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Syrian Dissidents Reject Government Amnesty Offer


Dr. Mahmud El Said El Dahim, second from left, makes a statement after a meeting of dissidents of the Syrian regime on Turkey's Mediterranean coastal city of Antalya, June 1, 2011

Dr. Mahmud El Said El Dahim, second from left, makes a statement after a meeting of dissidents of the Syrian regime on Turkey's Mediterranean coastal city of Antalya, June 1, 2011

Syrian opposition leaders meeting in Turkey have rejected their government's offer of a general amnesty and say they will continue to push for a regime change.

More than 300 dissidents are attending a conference in the Turkish town of Antalya on Wednesday.

Meanwhile, the Syrian government freed hundreds of political prisoners on Wednesday, a day after President Bashar al-Assad announced the amnesty. The releases are an apparent bid by Mr. Assad to appease opposition activists who have been calling for his resignation.

However, a U.S. State Department spokesman ((Mark Toner)) said the president's effort fell short and that all political prisoners need to be freed.

Also Wednesday, President Assad announced the formation of a committee that will set the framework for holding a national dialogue. State-run media quote him as saying the national talks will address issues related to Syria's social, economic and political future.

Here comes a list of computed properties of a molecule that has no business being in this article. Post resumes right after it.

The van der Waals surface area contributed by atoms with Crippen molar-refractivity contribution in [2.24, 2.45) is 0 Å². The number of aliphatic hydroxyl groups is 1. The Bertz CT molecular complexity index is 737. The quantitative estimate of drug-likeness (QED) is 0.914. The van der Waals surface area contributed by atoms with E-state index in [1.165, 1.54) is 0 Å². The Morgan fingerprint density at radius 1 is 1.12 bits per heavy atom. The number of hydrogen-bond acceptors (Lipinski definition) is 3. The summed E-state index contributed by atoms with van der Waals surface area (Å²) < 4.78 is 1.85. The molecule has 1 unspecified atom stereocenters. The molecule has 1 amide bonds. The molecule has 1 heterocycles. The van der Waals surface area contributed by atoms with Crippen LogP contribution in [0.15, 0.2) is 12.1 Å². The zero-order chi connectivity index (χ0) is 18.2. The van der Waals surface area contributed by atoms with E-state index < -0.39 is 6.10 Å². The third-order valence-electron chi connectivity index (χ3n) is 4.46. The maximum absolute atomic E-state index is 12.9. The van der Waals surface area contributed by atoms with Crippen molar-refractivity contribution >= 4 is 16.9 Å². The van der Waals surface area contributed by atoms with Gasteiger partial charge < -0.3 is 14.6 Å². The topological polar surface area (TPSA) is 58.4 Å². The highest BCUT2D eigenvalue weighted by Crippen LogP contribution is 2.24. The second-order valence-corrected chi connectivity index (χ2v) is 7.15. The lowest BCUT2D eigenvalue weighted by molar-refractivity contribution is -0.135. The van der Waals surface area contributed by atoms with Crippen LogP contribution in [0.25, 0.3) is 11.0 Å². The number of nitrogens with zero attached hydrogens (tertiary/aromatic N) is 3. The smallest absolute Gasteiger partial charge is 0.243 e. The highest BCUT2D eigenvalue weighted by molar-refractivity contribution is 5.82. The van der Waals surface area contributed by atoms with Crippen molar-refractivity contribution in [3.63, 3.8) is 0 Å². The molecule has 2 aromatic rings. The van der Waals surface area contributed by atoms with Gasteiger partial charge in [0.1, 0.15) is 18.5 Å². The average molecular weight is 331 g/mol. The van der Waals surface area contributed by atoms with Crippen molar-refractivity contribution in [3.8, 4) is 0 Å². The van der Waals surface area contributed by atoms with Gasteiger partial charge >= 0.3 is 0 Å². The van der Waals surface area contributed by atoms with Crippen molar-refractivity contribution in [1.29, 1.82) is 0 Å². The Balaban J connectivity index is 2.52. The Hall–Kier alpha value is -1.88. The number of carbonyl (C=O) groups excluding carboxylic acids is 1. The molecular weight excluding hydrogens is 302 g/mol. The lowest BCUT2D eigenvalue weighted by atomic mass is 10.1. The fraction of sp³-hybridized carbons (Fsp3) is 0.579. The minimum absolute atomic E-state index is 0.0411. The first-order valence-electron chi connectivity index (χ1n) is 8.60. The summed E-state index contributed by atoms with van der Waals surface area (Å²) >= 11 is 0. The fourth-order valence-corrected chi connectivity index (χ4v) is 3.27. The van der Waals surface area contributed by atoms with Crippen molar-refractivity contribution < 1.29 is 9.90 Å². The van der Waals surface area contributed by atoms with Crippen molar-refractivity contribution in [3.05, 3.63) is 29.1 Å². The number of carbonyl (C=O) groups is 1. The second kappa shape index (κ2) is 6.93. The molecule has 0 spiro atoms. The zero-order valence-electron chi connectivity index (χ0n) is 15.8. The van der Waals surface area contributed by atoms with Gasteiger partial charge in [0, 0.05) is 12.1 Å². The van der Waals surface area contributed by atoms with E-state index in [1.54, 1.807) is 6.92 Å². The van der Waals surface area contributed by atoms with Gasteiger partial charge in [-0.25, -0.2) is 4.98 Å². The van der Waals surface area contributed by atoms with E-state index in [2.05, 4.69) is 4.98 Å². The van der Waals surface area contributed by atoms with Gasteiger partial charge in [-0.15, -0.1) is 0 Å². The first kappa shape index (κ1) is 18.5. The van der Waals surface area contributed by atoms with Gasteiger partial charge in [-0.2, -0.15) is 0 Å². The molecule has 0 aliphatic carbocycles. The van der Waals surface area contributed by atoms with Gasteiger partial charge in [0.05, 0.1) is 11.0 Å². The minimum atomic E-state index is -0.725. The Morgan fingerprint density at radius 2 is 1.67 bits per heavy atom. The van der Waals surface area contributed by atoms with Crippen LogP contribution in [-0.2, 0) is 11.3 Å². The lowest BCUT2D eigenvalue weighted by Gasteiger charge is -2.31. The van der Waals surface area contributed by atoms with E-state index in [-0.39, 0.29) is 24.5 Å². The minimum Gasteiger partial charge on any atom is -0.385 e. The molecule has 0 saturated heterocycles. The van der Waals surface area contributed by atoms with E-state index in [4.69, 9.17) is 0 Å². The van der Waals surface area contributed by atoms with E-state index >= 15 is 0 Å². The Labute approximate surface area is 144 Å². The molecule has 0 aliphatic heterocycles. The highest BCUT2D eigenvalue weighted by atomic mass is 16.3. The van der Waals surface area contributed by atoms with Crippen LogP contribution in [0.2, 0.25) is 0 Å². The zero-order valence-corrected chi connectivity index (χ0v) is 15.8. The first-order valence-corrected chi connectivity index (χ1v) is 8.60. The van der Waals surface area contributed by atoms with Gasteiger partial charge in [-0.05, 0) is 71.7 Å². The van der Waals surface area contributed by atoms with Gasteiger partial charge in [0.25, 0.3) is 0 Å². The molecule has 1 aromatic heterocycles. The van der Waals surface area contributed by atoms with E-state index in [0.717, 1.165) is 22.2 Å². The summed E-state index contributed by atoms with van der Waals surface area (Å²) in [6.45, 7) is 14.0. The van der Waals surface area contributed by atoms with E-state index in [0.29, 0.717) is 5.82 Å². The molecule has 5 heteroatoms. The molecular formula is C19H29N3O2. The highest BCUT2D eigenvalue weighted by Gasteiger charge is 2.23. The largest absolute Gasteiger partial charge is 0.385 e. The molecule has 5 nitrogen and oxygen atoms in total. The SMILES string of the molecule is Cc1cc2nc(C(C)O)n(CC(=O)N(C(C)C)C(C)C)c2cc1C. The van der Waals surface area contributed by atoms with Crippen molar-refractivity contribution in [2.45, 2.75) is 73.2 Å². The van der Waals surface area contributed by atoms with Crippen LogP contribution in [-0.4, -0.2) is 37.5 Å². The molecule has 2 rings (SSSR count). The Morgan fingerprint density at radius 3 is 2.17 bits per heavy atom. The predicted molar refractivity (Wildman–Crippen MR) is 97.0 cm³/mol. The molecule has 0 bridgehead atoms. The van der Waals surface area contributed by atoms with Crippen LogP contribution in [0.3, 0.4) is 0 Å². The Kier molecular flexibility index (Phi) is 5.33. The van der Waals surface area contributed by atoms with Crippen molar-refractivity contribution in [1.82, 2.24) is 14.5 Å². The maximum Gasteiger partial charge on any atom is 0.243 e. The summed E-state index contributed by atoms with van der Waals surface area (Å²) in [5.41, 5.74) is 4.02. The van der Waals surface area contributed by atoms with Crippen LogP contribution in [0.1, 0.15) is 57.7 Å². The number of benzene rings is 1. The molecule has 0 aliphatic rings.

In another development, Human Rights Watch said it has reports of recent killings and torture by Syrian troops that may qualify as crimes against humanity.

The New York-based group released a report Wednesday based on more than 50 interviews with victims and witnesses of the violence.

The report centers on the southern city of Daraa, where Syrian forces allegedly carried out some of the worst violence against civilians since anti-government protests began in March.

The rights group says witnesses told of beatings, torture using electroshock devices, and detention of people seeking medical care. It called on the Syrian government to take steps immediately to halt the use of excessive force.

Witness reports in Syria, as well as official accounts, are difficult to verify independently because the government barred most international journalists from the country soon after the unrest began.

Syrian opposition activists have been protesting almost daily since March for democratic reforms and an end to President Assad's 11-year autocratic rule. Rights groups say Mr. Assad's security forces have killed more than 1,000 people and arrested 10,000 in a campaign to crush the uprising.

Some information for this report was provided by AP, AFP and Reuters.

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